Darryl “DMC” McDaniels of iconic Hip-Hop group Run-DMC has many layers to his life and he’s revealing more of them in his new book Ten Ways Not to Commit Suicide.
DMC has been very open about his life post-rap. In 2004 he allowed VH1’s cameras to follow him as he sought to meet his biological mother for the first time. Ironically, he discovered that he was adopted when he began talking to his parents while writing a first draft of his memoir. Fast-forward to now DMC has picked up the pen again to finish what he started. The final result is his memoir Ten Ways Not To Commit Suicide.
He sat down with PEOPLE Magazine to talk about some of the events discussed in the book. He reveals that he was a shy kid and started drinking young to boost his confidence and that the drinking accelerated as he became famous from being in Run-DMC.
He tells PEOPLE:
“I started from drinking a 40[-ounce bottle Olde English 800] throughout the day, right before I would go on stage…But I had more money, so I didn’t have to go buy bottles of beer. I could just buy a case. So that’s when it got obsessive. It got to the point where it was five 40s before I went onstage, but it still didn’t take effect.”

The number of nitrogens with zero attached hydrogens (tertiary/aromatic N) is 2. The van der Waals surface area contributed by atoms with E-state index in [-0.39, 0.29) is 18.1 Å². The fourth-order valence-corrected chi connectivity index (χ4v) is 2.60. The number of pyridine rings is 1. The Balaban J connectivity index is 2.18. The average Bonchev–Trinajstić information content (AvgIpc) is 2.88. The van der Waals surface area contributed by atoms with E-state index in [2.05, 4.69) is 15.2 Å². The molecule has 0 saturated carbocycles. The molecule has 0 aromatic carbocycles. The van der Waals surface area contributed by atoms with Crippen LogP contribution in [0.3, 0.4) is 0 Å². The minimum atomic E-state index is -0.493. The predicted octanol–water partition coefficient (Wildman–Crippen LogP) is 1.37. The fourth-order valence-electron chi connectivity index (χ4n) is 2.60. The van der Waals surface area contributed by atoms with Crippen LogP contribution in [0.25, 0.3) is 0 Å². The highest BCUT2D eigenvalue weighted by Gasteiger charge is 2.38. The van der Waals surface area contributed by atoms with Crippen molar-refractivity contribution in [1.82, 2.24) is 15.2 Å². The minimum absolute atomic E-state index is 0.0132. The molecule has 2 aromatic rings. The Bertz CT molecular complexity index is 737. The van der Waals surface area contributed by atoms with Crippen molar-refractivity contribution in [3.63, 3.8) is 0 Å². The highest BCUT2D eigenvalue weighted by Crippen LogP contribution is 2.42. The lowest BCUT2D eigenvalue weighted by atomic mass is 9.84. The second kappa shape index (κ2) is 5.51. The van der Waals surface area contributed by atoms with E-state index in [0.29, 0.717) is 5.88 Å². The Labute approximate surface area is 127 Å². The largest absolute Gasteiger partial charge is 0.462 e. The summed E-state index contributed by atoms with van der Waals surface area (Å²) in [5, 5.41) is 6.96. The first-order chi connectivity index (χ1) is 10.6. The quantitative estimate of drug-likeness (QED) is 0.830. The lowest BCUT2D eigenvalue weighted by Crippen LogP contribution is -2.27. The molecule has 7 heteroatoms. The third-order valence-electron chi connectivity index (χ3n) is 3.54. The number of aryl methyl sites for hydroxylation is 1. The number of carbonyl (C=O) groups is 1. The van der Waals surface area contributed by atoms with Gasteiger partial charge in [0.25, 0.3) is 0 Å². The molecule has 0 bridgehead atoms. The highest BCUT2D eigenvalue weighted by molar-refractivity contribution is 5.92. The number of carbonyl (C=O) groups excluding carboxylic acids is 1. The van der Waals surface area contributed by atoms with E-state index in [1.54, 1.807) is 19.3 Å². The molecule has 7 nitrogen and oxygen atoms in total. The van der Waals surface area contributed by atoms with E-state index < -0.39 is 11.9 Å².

As Run-DMC’s fame grew, so did McDaniels’ struggles. Though he’d written much of the trio’s early tracks, he says Simmons and Mizell didn’t respect his creative input shortly after they broke out.
“When I look back, it all started when I was looking for my confidence,” he says. “I didn’t need alcohol when I was 12 years old, sitting in my bedroom writing just rhymes in my notebooks: it was fun; there was no pressure of, ‘Man, I gotta write this rhyme. I hope it’ll sell.’ When you have expectations, that destroys.”
McDaniels said pressure from his band-mates, label and himself pushed him to drink more and more, and by 1991, he was drinking a case of Olde English 40s a day. Until he ended up in the hospital with acute pancreatitis.
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